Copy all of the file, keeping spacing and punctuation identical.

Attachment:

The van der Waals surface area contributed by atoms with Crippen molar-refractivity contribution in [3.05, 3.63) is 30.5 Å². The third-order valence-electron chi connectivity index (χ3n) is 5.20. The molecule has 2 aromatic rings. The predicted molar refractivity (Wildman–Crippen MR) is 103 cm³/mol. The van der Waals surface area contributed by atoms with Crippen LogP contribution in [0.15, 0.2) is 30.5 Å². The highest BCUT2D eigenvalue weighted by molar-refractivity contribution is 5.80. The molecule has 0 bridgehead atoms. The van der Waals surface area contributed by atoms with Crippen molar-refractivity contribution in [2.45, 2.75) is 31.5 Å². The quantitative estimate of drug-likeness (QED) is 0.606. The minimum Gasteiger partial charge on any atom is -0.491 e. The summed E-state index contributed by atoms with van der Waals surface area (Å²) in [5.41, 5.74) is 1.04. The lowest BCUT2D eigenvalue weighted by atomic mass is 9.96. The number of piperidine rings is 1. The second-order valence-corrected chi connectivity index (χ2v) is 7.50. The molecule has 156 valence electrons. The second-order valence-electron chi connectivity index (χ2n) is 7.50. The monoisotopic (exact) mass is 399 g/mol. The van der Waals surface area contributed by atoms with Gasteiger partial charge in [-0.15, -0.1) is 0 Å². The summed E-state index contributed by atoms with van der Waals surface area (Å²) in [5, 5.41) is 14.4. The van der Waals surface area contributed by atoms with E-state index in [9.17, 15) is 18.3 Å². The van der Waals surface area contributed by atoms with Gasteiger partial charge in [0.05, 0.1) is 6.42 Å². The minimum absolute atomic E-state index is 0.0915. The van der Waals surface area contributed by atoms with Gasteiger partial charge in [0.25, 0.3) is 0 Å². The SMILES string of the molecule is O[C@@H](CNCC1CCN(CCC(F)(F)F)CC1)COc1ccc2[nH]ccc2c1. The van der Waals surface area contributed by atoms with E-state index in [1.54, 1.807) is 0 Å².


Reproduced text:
The van der Waals surface area contributed by atoms with Crippen molar-refractivity contribution in [3.05, 3.63) is 30.5 Å². The third-order valence-electron chi connectivity index (χ3n) is 5.20. The molecule has 2 aromatic rings. The predicted molar refractivity (Wildman–Crippen MR) is 103 cm³/mol. The van der Waals surface area contributed by atoms with Crippen LogP contribution in [0.15, 0.2) is 30.5 Å². The highest BCUT2D eigenvalue weighted by molar-refractivity contribution is 5.80. The molecule has 0 bridgehead atoms. The van der Waals surface area contributed by atoms with Crippen molar-refractivity contribution in [2.45, 2.75) is 31.5 Å². The quantitative estimate of drug-likeness (QED) is 0.606. The minimum Gasteiger partial charge on any atom is -0.491 e. The summed E-state index contributed by atoms with van der Waals surface area (Å²) in [5.41, 5.74) is 1.04. The lowest BCUT2D eigenvalue weighted by atomic mass is 9.96. The number of piperidine rings is 1. The second-order valence-corrected chi connectivity index (χ2v) is 7.50. The molecule has 156 valence electrons. The second-order valence-electron chi connectivity index (χ2n) is 7.50. The monoisotopic (exact) mass is 399 g/mol. The van der Waals surface area contributed by atoms with Gasteiger partial charge in [-0.15, -0.1) is 0 Å². The summed E-state index contributed by atoms with van der Waals surface area (Å²) in [5, 5.41) is 14.4. The van der Waals surface area contributed by atoms with E-state index in [9.17, 15) is 18.3 Å². The van der Waals surface area contributed by atoms with Gasteiger partial charge in [0.05, 0.1) is 6.42 Å². The minimum absolute atomic E-state index is 0.0915. The van der Waals surface area contributed by atoms with Gasteiger partial charge in [0.25, 0.3) is 0 Å². The SMILES string of the molecule is O[C@@H](CNCC1CCN(CCC(F)(F)F)CC1)COc1ccc2[nH]ccc2c1. The van der Waals surface area contributed by atoms with E-state index in [1.54, 1.807) is 0 Å².